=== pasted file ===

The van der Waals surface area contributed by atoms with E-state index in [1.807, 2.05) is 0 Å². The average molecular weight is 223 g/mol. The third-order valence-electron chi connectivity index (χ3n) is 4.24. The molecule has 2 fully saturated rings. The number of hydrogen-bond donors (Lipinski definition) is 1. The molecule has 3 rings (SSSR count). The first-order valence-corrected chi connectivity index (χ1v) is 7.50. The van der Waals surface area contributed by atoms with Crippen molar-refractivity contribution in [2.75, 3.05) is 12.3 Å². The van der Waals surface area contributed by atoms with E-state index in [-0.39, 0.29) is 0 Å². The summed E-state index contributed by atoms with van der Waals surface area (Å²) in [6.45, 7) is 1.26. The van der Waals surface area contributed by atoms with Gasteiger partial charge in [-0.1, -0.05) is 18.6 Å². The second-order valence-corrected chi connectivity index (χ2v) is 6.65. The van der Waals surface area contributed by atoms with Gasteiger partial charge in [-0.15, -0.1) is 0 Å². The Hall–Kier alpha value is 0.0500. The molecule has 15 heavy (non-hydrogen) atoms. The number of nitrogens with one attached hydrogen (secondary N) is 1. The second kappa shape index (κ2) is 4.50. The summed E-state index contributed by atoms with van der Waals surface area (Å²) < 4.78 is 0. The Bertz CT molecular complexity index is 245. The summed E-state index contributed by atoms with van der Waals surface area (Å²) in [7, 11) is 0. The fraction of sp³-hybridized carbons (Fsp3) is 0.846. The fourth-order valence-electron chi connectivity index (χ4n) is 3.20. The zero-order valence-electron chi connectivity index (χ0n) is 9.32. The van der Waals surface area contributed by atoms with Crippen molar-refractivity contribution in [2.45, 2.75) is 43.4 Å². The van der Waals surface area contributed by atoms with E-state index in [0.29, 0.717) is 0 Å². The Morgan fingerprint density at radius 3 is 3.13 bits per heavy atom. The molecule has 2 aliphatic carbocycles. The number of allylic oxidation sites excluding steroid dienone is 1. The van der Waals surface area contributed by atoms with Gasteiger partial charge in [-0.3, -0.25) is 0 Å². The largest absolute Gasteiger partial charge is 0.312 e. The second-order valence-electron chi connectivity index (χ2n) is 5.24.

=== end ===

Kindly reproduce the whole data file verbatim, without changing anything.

The van der Waals surface area contributed by atoms with E-state index in [1.807, 2.05) is 0 Å². The average molecular weight is 223 g/mol. The third-order valence-electron chi connectivity index (χ3n) is 4.24. The molecule has 2 fully saturated rings. The number of hydrogen-bond donors (Lipinski definition) is 1. The molecule has 3 rings (SSSR count). The first-order valence-corrected chi connectivity index (χ1v) is 7.50. The van der Waals surface area contributed by atoms with Crippen molar-refractivity contribution in [2.75, 3.05) is 12.3 Å². The van der Waals surface area contributed by atoms with E-state index in [-0.39, 0.29) is 0 Å². The summed E-state index contributed by atoms with van der Waals surface area (Å²) in [6.45, 7) is 1.26. The van der Waals surface area contributed by atoms with Gasteiger partial charge in [-0.1, -0.05) is 18.6 Å². The second-order valence-corrected chi connectivity index (χ2v) is 6.65. The van der Waals surface area contributed by atoms with Gasteiger partial charge in [-0.15, -0.1) is 0 Å². The Hall–Kier alpha value is 0.0500. The molecule has 15 heavy (non-hydrogen) atoms. The number of nitrogens with one attached hydrogen (secondary N) is 1. The second kappa shape index (κ2) is 4.50. The summed E-state index contributed by atoms with van der Waals surface area (Å²) < 4.78 is 0. The Bertz CT molecular complexity index is 245. The summed E-state index contributed by atoms with van der Waals surface area (Å²) in [7, 11) is 0. The fraction of sp³-hybridized carbons (Fsp3) is 0.846. The fourth-order valence-electron chi connectivity index (χ4n) is 3.20. The zero-order valence-electron chi connectivity index (χ0n) is 9.32. The van der Waals surface area contributed by atoms with Crippen molar-refractivity contribution in [2.45, 2.75) is 43.4 Å². The van der Waals surface area contributed by atoms with E-state index in [0.29, 0.717) is 0 Å². The Morgan fingerprint density at radius 3 is 3.13 bits per heavy atom. The molecule has 2 aliphatic carbocycles. The number of allylic oxidation sites excluding steroid dienone is 1. The van der Waals surface area contributed by atoms with Gasteiger partial charge in [-0.3, -0.25) is 0 Å². The largest absolute Gasteiger partial charge is 0.312 e. The second-order valence-electron chi connectivity index (χ2n) is 5.24.